“Corn ethanol will all settle out,” says Pearce. “As with anything new, we are used to things as they are. Almost because it became the darling that it did, it came back the other way.”

“The world is searching for ‘what’s the right price’ for ethanol. But it’s less about the price, than the margin. The industry tried to stay ahead of the price run-up in 08, and fell on hard times when it came down. Now, we are staying very flat with the amount of ethanol we have sold or corn we have purchased. We don’t get
too long or short, and to the extent we can we take risk off the table. The good news? Compared to the past, the industry more disciplined than it was.”

Meanwhile, Biofuel Energy is aiming squarely at advanced biofuels as a growth strategy.

“We have been looking very hard, and watching to see who the winners are going to be, and and where we would place our resources and assets, for that bridge between corn ethanol and advanced biofuels. It was too hard to pick up a few years ago. Now, it looks as if cellulosic ethanol could be a long way off, and there are two or three things more in the forefront today that are no longer science projects.

We are looking at biobutanol. For us, there are two themes. There are the higher value markets, prior to getting to butanol, in speciality chemicals, with several potential chemicals in the mix. The other is in fuel, taking out some of the volatility associated with selling ethanol into the stream.”

Also on the Wagon: Others moving from first generation to second generation

Besides the afore-mentioned Biofuel Energy, here are some of the leading companies that are jumping on the bandwagon, and moving from first-generation to advanced biofuels.


Constructing its well-known Project LIBERTY, a 20 million gallon commercial demonstration in Emmetsburg, Iowa, based on its results in converting corn stover to ethanol at its pilot plant in Scotland, South Dakota. Currently the company is moving through the loan guarantee process – and has said that a loan guarantee is essential to moving forward with the project.

Here’s a recent review from the Digest on the project, here:


Also constructing a commercial-scale demonstration of cellulosic ethanol, in Hugoton, Kansas – expected to be open in 2013. The company is also in the DOE Loan guarantee process, and we understand have received a term sheet, though not a conditional commitment.

Our most recent Digest updates on the Abengoa project are here and here.

Imperium Renewables

Imperium’s CEO John Plaza has confirmed that the company is seeking to develop advanced biofuels technology, including renewable jet fuel, using space at its massive 100 million gallon biodiesel complex in Grays Harbor, Washington state.


Valero, which dramatically and profitably entered the ethanol space by picking up assets on the cheap from the collapse of VeraSun Energy following the 2008 financial crisis, has been investing in a variety of advanced biofuels. It’s latest? Diamond Green Diesel, the proposed joint venture between Valero Energy Corporation and Darling International Inc.,which secured a $241 million DOE loan guarantee conditional commitment in January.  The loan guarantee will support the construction of a 137-million gallon per year renewable diesel facility in Norco, Louisiana, about 20 miles west of New Orleans.  More on that project, here.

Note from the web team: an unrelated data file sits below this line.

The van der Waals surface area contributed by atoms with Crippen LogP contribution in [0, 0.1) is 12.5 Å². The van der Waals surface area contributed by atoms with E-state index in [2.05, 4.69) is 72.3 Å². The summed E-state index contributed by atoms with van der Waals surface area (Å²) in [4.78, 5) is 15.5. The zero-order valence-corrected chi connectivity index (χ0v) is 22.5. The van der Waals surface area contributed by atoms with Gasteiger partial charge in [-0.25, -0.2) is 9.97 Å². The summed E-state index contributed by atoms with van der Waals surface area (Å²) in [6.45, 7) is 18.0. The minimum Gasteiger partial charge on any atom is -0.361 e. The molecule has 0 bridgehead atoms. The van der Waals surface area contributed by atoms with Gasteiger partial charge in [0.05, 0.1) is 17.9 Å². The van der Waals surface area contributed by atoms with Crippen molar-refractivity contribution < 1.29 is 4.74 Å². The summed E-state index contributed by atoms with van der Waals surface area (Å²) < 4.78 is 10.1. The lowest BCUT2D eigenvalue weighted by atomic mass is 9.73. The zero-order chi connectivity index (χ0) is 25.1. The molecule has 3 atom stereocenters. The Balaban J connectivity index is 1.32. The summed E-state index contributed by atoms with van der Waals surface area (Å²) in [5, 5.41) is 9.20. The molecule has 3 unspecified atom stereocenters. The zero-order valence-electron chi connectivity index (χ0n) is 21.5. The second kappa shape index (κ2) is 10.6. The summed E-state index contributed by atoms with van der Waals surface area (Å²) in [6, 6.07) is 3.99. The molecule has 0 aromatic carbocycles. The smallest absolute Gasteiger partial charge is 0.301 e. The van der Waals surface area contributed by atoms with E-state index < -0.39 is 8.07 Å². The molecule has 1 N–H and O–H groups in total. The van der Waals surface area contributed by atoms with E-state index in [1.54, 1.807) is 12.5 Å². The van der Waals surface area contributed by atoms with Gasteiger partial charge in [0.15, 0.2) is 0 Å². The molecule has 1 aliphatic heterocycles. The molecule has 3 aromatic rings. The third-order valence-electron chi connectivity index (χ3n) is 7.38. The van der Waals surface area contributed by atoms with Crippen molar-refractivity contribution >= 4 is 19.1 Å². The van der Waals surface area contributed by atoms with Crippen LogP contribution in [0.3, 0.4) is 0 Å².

Meanwhile, Valero has also invested in Mascoma, here, signed a massive offtake agreement with Mission NewEnergy, and invested along with Waste Management in waste-to-fuels leader Terrabon. More about that, here.

BP Biofuels

BP owns interests in two first generation projects – Vivergo, a wheat ethanol project in partnership with British Sugar and Dupont, and the Brazilian ethanol project Tropical Bioenergia. More on the latest with Vivergo, which just fired its engineeting firm, Redhall, citing “unacceptable performance”.

But BP has a large portfolio of advanced biofuels investments. Best-known is Butamax, its JV with Dupont to commercialize biobutanol. Our latest on Butamax is here. it also signed a research agreement with Martek, acquired a 100 percent interest in Vercipia, a cellulosic ethanol venture in Florida it once owned with Verenium, and even a small investment stake in Qteros. Here was an update on BP, at the time of the most recent 50 Hottest balloting, in which the company placed 17th.

Our most comprehensive recent look at BP Biofuels was last month, when we took a peek at their massive capacity expansion in Brazil, in the context of the “exotic parade of microbes heading for the Deep South,” in “Carnival“, here.


Though Shell has been pursuing advanced biofuels since the early 2000s with its investment (along with PetroCanada) in Iogen, it has more than doubled down with a series on investments and moves, primarily related to its buildup in Brazil with the Raizen JV with Cosan. The JV aims to raise its ethanol capacity to 1.6 billion gallons by 2016, making it one of the top three ethanol producers in the world along with ADM and POET. We looked at that development, here.